Narcotic pain-killers remain an effective treatment for people suffering from chronic pain conditions. These same pain-killing effects account for why illegal narcotic drug abuse has become so common. Narcotics effects make their way through the body’s central nervous system within a short period of time. Unfortunately, the beneficial effects of these drugs are short-lived. With ongoing use, the potential for addiction increases considerably.
The Central Nervous System
Narcotic drugs work as central nervous system (CNS) depressants by slowing down neural activity in both the brain and the body. The brain and spinal cord make up the two main organs in the CNS. These organs form a continuous line of neural communication that connects with the peripheral nervous system. Communications sent through the CNS are transferred over to the peripheral nervous system, which extends throughout the body’s organs and extremities. In effect, neural messages run back and forth between the brain, CNS and peripheral nervous system.
Since narcotics effects specifically target the CNS, once drugs enter the brain, their effects can spread quickly throughout the body. In addition to slowing down brain function in general, narcotics effects slow down overall communications between the brain and the body. This means respiratory, heart and digestive systems slow down accordingly. Should the supply of drugs stop as some point, the brain and body are left to “re-wire” the communications network, which can be a fairly uncomfortable experience for the user.
CNS Neurotransmitter Function
Communications within the brain travel via neurotransmitter chemicals. The brain naturally produces its own pain-killing neurotransmitters, known as endorphins. The word endorphin actually means “endogenous morphine” in the sense that the brain naturally produces chemicals that closely resemble narcotics. Not surprisingly, narcotics effects in the brain shut-down natural endorphin secretions and essentially take over vital brain functions, according to an Elmhurst College report.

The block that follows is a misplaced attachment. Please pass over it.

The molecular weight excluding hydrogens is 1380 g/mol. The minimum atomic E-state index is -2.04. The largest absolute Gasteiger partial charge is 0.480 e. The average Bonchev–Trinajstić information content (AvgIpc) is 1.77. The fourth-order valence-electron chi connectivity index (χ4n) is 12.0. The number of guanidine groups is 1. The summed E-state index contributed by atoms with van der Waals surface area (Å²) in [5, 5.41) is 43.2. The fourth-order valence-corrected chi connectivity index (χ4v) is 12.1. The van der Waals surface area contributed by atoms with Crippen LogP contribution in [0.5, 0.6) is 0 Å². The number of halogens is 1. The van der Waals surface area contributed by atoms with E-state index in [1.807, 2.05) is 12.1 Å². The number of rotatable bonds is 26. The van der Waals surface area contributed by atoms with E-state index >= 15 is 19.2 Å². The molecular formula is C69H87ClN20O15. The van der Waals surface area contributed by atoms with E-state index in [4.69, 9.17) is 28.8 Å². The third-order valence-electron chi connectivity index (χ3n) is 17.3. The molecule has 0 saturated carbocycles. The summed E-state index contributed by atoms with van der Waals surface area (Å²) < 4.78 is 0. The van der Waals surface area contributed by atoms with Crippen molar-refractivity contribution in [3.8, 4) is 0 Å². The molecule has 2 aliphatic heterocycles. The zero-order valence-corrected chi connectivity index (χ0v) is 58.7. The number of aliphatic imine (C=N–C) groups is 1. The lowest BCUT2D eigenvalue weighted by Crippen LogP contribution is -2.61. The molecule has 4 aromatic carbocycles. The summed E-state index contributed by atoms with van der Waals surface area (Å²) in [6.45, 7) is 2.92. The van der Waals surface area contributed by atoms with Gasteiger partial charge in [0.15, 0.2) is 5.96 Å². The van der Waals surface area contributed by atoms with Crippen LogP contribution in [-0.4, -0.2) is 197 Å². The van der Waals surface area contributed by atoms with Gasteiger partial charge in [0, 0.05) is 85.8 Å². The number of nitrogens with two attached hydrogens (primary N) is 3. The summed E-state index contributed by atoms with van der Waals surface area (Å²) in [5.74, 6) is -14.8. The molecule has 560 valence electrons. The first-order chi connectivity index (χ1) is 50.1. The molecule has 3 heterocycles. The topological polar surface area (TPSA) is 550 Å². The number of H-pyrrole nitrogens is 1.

Over time, the brain stops producing its own pain-killing endorphins since narcotics effects have taken over. Not only does the brain stop producing endorphins, but also starts to demand larger doses of drugs in order to function normally. Ultimately, the brain becomes dependent on narcotics effects to carry out necessary functions. During this time, the rest of the central nervous system remains at the mercy of narcotics effects and like the brain, requires increasingly larger doses to function normally.
As narcotic drugs slow down central nervous system communications, other prominent brain center functions, such as breathing, cough control and intestinal digestion slow down as well. This means if a person ingests more drugs than the CNS can handle, breathing processes can slow to the point of respiratory distress. This accounts for why the majority of narcotic overdose fatalities result from respiratory failure.
In cases where a person stops taking narcotics after long-term use, any withdrawal effects experienced are the result of the central nervous system trying to restore communications back to normal. Withdrawal symptoms, such as tremors, vomiting and fatigue are all indicators of the damage that’s taken place within the CNS. Permanent damage to the brain and body are likely in cases where a person has used narcotics for years at a time.